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I am using GCC to build a bare metal application for an ARMv7 core that supports native divides. I have removed all library dependencies.

The GCC C compiler will sometimes reference __aeabi_uidiv(). Other times it will choose to use hardware divides (for unsigned integer division). I haven't been able to find a compiler flag that would force it to use hardware divides (instead of the __aeabi_* lib calls). Is anyone aware of such flag?

EDIT: I should clarify that I am appropriately using compiler flags -mtune=cortex-a7, and -march=armv7-a for an i.MX6ULL.

Example error:

uint32_t GenerateError(uint32_t num, uint32_t den) {
    return num / den; //generates undefined reference to __aeabi_uidiv
}
1

gcc is such a compiler.

uint8_t fun_u8 ( uint8_t a, uint8_t b )
{
    return(a/b);
}
uint16_t fun_u16 ( uint16_t a, uint16_t b )
{
    return(a/b);
}
uint32_t fun_u32 ( uint32_t a, uint32_t b )
{
    return(a/b);
}
uint64_t fun_u64 ( uint64_t a, uint64_t b )
{
    return(a/b);
}

int8_t fun_s8 ( int8_t a, int8_t b )
{
    return(a/b);
}
int16_t fun_s16 ( int16_t a, int16_t b )
{
    return(a/b);
}
int32_t fun_s32 ( int32_t a, int32_t b )
{
    return(a/b);
}
int64_t fun_s64 ( int64_t a, int64_t b )
{
    return(a/b);
}

build

arm-none-eabi-gcc -O2 -mcpu=cortex-a7 -c so.c -o so.o

result

00000000 <fun_u8>:
   0:   e730f110    udiv    r0, r0, r1
   4:   e12fff1e    bx  lr

00000008 <fun_u16>:
   8:   e730f110    udiv    r0, r0, r1
   c:   e12fff1e    bx  lr

00000010 <fun_u32>:
  10:   e730f110    udiv    r0, r0, r1
  14:   e12fff1e    bx  lr

00000018 <fun_u64>:
  18:   e92d4010    push    {r4, lr}
  1c:   ebfffffe    bl  0 <__aeabi_uldivmod>
  20:   e8bd8010    pop {r4, pc}

00000024 <fun_s8>:
  24:   e730f110    udiv    r0, r0, r1
  28:   e12fff1e    bx  lr

0000002c <fun_s16>:
  2c:   e710f110    sdiv    r0, r0, r1
  30:   e6bf0070    sxth    r0, r0
  34:   e12fff1e    bx  lr

00000038 <fun_s32>:
  38:   e710f110    sdiv    r0, r0, r1
  3c:   e12fff1e    bx  lr

00000040 <fun_s64>:
  40:   e92d4010    push    {r4, lr}
  44:   ebfffffe    bl  0 <__aeabi_ldivmod>
  48:   e8bd8010    pop {r4, pc}

From the arm documentation that is correct, there is hardware support for up to 32 bits / 32 bits. Above that you have to call a library (same goes for multiply) just to confirm expectations can add:

uint8_t fun_m8 ( uint32_t a, uint8_t b )
{
    return(a/b);
}
uint16_t fun_m16 ( uint32_t a, uint16_t b )
{
    return(a/b);
}
uint32_t fun_m32 ( uint32_t a, uint32_t b )
{
    return(a/b);
}

0000004c <fun_m8>:
  4c:   e730f110    udiv    r0, r0, r1
  50:   e6ef0070    uxtb    r0, r0
  54:   e12fff1e    bx  lr

00000058 <fun_m16>:
  58:   e730f110    udiv    r0, r0, r1
  5c:   e6ff0070    uxth    r0, r0
  60:   e12fff1e    bx  lr

00000064 <fun_m32>:
  64:   e730f110    udiv    r0, r0, r1
  68:   e12fff1e    bx  lr

no surprise there.

now that is arm mode often the compilers do thumb mode...

00000000 <fun_u8>:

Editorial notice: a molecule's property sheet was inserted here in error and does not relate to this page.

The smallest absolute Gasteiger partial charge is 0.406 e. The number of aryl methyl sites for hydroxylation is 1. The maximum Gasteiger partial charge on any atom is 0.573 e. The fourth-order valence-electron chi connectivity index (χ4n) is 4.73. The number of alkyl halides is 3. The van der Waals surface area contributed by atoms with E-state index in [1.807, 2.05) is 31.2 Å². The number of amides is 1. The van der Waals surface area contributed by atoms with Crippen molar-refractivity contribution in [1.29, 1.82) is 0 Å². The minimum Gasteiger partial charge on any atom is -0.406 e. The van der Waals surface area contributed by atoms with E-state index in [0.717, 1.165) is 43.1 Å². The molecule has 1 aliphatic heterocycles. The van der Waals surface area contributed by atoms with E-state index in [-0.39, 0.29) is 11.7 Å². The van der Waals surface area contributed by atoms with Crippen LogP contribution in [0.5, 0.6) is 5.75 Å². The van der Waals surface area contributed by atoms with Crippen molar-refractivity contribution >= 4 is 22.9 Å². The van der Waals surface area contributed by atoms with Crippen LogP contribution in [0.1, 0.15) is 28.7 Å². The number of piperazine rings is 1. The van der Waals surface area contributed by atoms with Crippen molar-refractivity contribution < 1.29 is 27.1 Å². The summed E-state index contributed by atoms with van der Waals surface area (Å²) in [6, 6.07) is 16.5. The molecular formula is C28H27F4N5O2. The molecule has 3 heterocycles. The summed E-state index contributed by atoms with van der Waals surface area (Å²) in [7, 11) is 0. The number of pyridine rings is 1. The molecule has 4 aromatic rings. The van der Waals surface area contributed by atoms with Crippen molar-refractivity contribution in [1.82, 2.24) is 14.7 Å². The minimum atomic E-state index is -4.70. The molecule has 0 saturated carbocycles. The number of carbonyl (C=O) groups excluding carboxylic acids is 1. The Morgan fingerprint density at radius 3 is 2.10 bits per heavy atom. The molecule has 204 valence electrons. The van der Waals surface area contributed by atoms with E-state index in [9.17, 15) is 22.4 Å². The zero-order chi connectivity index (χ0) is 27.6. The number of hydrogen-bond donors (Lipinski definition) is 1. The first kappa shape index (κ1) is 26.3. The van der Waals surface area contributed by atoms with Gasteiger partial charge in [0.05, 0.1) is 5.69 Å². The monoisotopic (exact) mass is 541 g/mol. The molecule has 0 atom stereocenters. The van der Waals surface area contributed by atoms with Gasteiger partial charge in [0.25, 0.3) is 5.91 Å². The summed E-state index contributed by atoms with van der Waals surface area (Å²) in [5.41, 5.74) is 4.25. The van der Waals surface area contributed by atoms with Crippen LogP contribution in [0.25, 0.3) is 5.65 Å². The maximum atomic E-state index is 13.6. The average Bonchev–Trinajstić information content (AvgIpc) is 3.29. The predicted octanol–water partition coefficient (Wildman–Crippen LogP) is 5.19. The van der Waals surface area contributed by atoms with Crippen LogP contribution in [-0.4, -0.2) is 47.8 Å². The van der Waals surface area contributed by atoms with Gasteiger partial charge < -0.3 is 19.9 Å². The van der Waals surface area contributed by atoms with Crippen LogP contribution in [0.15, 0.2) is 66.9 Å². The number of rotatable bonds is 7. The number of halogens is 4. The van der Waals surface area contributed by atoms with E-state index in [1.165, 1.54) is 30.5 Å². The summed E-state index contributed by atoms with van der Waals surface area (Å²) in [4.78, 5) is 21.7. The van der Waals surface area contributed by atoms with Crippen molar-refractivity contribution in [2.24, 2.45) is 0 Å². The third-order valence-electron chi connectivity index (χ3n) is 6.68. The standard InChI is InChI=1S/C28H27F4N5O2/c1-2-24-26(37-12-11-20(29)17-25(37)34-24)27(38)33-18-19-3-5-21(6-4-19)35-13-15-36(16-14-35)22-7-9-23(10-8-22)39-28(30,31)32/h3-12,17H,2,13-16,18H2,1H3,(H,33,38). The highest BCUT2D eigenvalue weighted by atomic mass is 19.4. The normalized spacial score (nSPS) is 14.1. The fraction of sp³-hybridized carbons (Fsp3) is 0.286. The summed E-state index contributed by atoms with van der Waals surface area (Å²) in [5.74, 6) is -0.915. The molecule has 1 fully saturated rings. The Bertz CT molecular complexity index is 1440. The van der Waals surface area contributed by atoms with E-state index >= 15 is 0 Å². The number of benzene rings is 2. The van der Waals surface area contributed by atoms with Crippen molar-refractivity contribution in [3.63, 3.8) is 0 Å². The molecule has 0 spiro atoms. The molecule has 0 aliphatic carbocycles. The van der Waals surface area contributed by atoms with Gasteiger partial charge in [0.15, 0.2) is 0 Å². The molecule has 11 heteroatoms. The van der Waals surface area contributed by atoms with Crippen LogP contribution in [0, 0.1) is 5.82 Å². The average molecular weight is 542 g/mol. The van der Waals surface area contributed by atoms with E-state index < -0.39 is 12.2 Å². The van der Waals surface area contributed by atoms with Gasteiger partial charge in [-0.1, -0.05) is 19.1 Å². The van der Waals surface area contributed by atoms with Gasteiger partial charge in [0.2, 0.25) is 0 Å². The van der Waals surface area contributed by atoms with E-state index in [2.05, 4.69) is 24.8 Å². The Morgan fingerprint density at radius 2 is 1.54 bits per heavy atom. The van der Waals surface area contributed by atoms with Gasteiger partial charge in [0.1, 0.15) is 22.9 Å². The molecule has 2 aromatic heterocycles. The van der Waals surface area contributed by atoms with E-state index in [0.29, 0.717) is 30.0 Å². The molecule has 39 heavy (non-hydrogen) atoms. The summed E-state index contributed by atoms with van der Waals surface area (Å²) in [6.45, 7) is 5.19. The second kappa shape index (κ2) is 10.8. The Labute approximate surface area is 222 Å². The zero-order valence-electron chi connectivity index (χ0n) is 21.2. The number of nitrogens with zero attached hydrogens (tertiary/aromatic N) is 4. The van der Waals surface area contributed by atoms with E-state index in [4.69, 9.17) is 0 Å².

0:   fbb0 f0f1   udiv    r0, r0, r1
   4:   4770        bx  lr
   6:   bf00        nop

00000008 <fun_u16>:
   8:   fbb0 f0f1   udiv    r0, r0, r1
   c:   4770        bx  lr
   e:   bf00        nop

...

No change thumb2 on this platform supports a divide as well so its the larger than it supports requirements from the code being compiled that dictates if it can use the hardware instruction and for this test, gcc has chosen the desired hardware instruction rather than a gcclib call (for the ones it can).

If you want the compiler to use hardware instructions then instruct the compiler to use the instruction set you want. And keep your code within the capabilities of that instruction set. And use libraries that are likewise compiled for the instruction set of interest and that code stays within the limits of that instruction set. (and then see if the compiler uses the whole instruction set or at least the instructions of interest, if not then make your own library function for division in assembly and call it).

  • I guess I got lucky when I use cortex-a7 before I saw your edit. – old_timer Oct 8 '18 at 19:56
  • Thanks for your elaborate answer. I am still at a loss to understand what's going on behind the scenes here. – stephen Oct 8 '18 at 22:35
  • arm has a number of architectures post acorn, armv4, armv5...armv8 plus the cortex ms armv6m armv7m armv8m. other than armv8 these are all arm or thumb mode instructions but generally build on the past. there wasnt a divide originally so if you dont specify the core/architecture then you get the default when the compiler was built probably armv4t. so no divide so in order to do a divide gcc has its own internal libraries to cover what the instruction set doesnt have so uses the library when your C code has a divide. – old_timer Oct 8 '18 at 23:06
  • 1
    gcc's backend for arm is such that those folks chose to have all of these options back to the acorn days in a single backend, so you have to be pretty specific to get the instructions you are after, and/or you have to use assembly. – old_timer Oct 8 '18 at 23:10
  • 1
    I tried a 4.x.x a 5.x.x and 8.x.x all produced a divide instruction and not the library call. – old_timer Oct 9 '18 at 18:06
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What you're looking for is -march=armv7ve. That will target Armv7 with the hardware divide instruction. -mcpu=cortex-a15 and cortex-a7 target this architecture, so they'll generate the division instructions.

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